in a place called srebrenica. 100,000 people killed. a million people pushed across borders. chaos, really spreading across the region, extraordinarily difficult situation. it's not perfect today, but slovenia, croatia are members of nato. albania are members of nato. macedonia has been an action plan to move forward. we see a tense but stable situation in kosovo. bosnia is complex with try-government structure. people are not resorting to violence to sort out problems, that's the big change in the balkans. i would argue that's probably another area of the world where we see development successfully moving us forward. >> but you know the need for these kinds of interventions is often accompanied by conflict on the ground. conflict creates the humanitarian disasters rather
than the other way around. and maybe you could contrast, gayle, doing this kind of work in countries where, as johanna points out, the colombian government was on-site and trying to help, and other places in the world where people who are in control of the territory, people who control the water works, people who control the electric grid, don't want the people coming with the help to succeed. >> i think we've got a lot of those situations and a lot of cases where, as a result, they're very dangerous operating environments. but i think what we've seen -- and it goes back to the point about yemen, and i like your point on love because i think it factors in there as well. i think we found that even in those most complex environments there are ways for skilled people who listen and who talk to people where they are and not where they think they should be, to identify those leaders who may not be the warlord, may not even be the head of state, but may be the community leader, the doctor, the midwife, through whom you can work.
i think the challenge we face is in those cases where that is a chronic situation ongoing. i mean we're dealing with a long-standing humanitarian crisis in south sudan. even with independence, we're very, very far from being out of the woods. somalia, obviously, is a case where, with no government, and the circumstances we face there, there's an overreliance on humanitarian assistance. but even there, the international community was able to assist somalis such that it went from conditions of famine to conditions still of food insecurity but not the acute famine that we saw. that's because really smart people, including a lot of local people -- this isn't all the experts and the relief workers that come from outside -- find ways to get through the cracks. >> nadwa talked about building local trust.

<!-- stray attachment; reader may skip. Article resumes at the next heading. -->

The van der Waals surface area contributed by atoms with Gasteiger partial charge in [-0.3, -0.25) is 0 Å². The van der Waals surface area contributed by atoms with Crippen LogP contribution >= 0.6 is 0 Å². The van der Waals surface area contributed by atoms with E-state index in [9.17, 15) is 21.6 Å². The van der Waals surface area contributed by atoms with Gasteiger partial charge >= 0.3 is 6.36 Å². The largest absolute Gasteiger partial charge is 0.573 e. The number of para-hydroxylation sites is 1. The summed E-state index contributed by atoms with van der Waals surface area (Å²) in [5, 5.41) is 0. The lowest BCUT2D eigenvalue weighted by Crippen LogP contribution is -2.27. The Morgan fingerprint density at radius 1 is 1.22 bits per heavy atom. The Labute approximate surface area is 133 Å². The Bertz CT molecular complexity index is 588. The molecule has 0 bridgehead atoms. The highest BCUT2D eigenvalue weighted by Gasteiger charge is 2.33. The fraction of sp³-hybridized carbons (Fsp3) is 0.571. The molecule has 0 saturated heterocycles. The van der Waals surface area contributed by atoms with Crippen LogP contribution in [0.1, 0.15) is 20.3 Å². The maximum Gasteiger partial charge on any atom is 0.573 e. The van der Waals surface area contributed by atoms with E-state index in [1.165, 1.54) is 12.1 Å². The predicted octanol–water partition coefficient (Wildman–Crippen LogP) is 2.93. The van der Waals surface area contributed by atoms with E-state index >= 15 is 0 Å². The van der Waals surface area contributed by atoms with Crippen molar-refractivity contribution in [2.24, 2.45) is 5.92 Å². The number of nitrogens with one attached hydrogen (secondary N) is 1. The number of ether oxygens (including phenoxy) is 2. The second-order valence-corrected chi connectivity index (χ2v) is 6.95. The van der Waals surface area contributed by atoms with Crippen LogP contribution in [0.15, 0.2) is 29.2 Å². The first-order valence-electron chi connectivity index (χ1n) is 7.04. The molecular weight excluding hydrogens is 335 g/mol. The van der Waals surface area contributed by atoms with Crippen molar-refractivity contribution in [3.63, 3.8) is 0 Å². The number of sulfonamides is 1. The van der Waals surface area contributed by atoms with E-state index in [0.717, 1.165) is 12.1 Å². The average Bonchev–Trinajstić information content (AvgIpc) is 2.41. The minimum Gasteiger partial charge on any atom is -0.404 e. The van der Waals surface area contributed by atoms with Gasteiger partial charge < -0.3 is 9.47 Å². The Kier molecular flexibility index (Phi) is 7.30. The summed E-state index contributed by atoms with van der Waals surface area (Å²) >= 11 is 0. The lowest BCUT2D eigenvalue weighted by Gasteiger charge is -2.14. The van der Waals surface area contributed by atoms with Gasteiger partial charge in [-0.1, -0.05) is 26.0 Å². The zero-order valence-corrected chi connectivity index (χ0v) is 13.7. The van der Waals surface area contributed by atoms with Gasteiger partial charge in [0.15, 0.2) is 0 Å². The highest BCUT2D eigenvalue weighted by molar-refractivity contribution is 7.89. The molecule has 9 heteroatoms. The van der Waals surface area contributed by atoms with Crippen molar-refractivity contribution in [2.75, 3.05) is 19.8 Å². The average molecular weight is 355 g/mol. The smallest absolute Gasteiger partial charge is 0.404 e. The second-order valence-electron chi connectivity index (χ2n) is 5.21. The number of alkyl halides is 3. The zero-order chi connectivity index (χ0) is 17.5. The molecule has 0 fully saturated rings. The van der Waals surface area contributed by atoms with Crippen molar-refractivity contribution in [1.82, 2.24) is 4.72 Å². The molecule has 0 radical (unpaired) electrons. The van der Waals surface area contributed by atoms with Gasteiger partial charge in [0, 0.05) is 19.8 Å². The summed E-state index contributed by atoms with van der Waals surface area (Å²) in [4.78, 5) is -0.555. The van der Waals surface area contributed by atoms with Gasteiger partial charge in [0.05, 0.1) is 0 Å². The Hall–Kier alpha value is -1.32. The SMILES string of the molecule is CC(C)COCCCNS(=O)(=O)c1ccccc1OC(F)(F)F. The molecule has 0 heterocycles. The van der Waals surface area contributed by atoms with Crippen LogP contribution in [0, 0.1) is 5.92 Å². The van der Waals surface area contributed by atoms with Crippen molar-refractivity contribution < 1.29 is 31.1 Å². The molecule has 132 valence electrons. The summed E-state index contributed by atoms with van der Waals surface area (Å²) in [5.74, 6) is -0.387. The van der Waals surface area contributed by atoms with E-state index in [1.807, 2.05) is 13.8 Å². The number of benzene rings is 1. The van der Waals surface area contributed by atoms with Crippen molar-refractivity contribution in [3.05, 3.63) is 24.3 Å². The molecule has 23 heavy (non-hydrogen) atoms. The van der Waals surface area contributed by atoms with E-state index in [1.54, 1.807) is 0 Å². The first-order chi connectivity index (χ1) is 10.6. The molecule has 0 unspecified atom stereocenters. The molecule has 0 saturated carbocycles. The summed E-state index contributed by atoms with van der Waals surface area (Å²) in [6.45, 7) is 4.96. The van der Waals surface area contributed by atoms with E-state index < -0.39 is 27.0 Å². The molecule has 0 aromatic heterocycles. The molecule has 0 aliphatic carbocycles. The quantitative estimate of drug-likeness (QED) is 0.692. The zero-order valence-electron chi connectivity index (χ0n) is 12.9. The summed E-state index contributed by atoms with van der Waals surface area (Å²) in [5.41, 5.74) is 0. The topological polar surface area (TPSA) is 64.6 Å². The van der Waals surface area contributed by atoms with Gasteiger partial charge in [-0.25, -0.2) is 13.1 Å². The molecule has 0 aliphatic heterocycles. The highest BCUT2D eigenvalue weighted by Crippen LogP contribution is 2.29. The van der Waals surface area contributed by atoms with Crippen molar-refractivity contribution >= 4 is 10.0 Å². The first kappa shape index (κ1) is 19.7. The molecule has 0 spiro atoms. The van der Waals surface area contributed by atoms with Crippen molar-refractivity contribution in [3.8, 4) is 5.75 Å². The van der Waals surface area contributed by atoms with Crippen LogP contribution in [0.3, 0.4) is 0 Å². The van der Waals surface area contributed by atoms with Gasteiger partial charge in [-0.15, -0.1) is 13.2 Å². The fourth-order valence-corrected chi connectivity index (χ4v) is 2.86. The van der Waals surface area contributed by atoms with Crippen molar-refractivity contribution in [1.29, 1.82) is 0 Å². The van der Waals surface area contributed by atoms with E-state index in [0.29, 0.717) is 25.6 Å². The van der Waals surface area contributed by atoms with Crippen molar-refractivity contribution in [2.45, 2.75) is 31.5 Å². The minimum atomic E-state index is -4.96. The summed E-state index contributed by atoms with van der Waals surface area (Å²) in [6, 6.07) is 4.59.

and, admiral, some of the organizations whose logos you showed in your slide have talked to me about how difficult it is to have a historic or actual corporate identification with one side or another in a conflict. >> yep. >> all they want to do is help people. >> right. >> but they are perceived by people in the middle of the conflict as having roots in a certain country, in a certain history. they can perhaps build down that identity. the united states navy, not so easy. you can build down the american identification of the military, yet you're the guys with the machines and the stuff to make some of this happen right away. how do you walk that line? >> well, it's a wonderful question. and the first thing i would say is that we in the military need to go into activity like this
with a real sense of how can we help, how can we support, and we need to listen to our development experts who say, you know, probably not a good idea to have that particular type of equipment here. better you come in light and do this. take the advice of the development experts. secondly, i mentioned in my presentation, we're working very hard to -- as a military to learn more about culture and language. in afghanistan, as an example, we've created a program called the afghan/pakistan hands program, which is simply to say, people who will study the languages, study the history, study the culture, and, therefore, have a better chance of functioning more capability in that milieu. thirdly, we need to be sensitive to the development agencies when they absolutely don't want to work with us for one reason or another, and we need to be accepting of that if it's a point of real division. there are some international organizations, i'm sure represented here, who simply say, nope, we will not get